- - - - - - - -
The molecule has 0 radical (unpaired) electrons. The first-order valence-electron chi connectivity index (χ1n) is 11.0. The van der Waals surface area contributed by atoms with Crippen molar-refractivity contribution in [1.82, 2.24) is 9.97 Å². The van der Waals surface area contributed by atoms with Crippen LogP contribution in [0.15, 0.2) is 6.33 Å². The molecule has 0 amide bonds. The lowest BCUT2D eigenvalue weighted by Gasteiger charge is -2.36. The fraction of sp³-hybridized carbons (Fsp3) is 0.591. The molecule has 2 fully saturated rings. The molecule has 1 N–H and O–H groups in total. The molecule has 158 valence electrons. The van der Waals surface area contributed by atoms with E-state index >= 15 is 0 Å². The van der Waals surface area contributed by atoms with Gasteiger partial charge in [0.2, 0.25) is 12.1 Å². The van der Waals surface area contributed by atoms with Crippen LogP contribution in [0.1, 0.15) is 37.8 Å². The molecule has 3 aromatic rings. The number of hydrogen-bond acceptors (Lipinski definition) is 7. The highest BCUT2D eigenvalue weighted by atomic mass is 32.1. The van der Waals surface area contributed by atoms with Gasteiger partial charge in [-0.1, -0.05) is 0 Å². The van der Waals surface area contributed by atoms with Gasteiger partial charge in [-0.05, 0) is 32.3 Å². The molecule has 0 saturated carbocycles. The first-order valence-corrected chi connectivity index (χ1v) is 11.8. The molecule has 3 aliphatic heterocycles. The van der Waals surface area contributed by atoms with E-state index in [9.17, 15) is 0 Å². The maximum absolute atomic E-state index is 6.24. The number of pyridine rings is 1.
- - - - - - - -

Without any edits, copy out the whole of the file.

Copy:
The molecule has 0 radical (unpaired) electrons. The first-order valence-electron chi connectivity index (χ1n) is 11.0. The van der Waals surface area contributed by atoms with Crippen molar-refractivity contribution in [1.82, 2.24) is 9.97 Å². The van der Waals surface area contributed by atoms with Crippen LogP contribution in [0.15, 0.2) is 6.33 Å². The molecule has 0 amide bonds. The lowest BCUT2D eigenvalue weighted by Gasteiger charge is -2.36. The fraction of sp³-hybridized carbons (Fsp3) is 0.591. The molecule has 2 fully saturated rings. The molecule has 1 N–H and O–H groups in total. The molecule has 158 valence electrons. The van der Waals surface area contributed by atoms with E-state index >= 15 is 0 Å². The van der Waals surface area contributed by atoms with Gasteiger partial charge in [0.2, 0.25) is 12.1 Å². The van der Waals surface area contributed by atoms with Crippen LogP contribution in [0.1, 0.15) is 37.8 Å². The molecule has 3 aromatic rings. The number of hydrogen-bond acceptors (Lipinski definition) is 7. The highest BCUT2D eigenvalue weighted by atomic mass is 32.1. The van der Waals surface area contributed by atoms with Gasteiger partial charge in [-0.1, -0.05) is 0 Å². The van der Waals surface area contributed by atoms with Gasteiger partial charge in [-0.05, 0) is 32.3 Å². The molecule has 0 saturated carbocycles. The first-order valence-corrected chi connectivity index (χ1v) is 11.8. The molecule has 3 aliphatic heterocycles. The van der Waals surface area contributed by atoms with E-state index in [9.17, 15) is 0 Å². The maximum absolute atomic E-state index is 6.24. The number of pyridine rings is 1.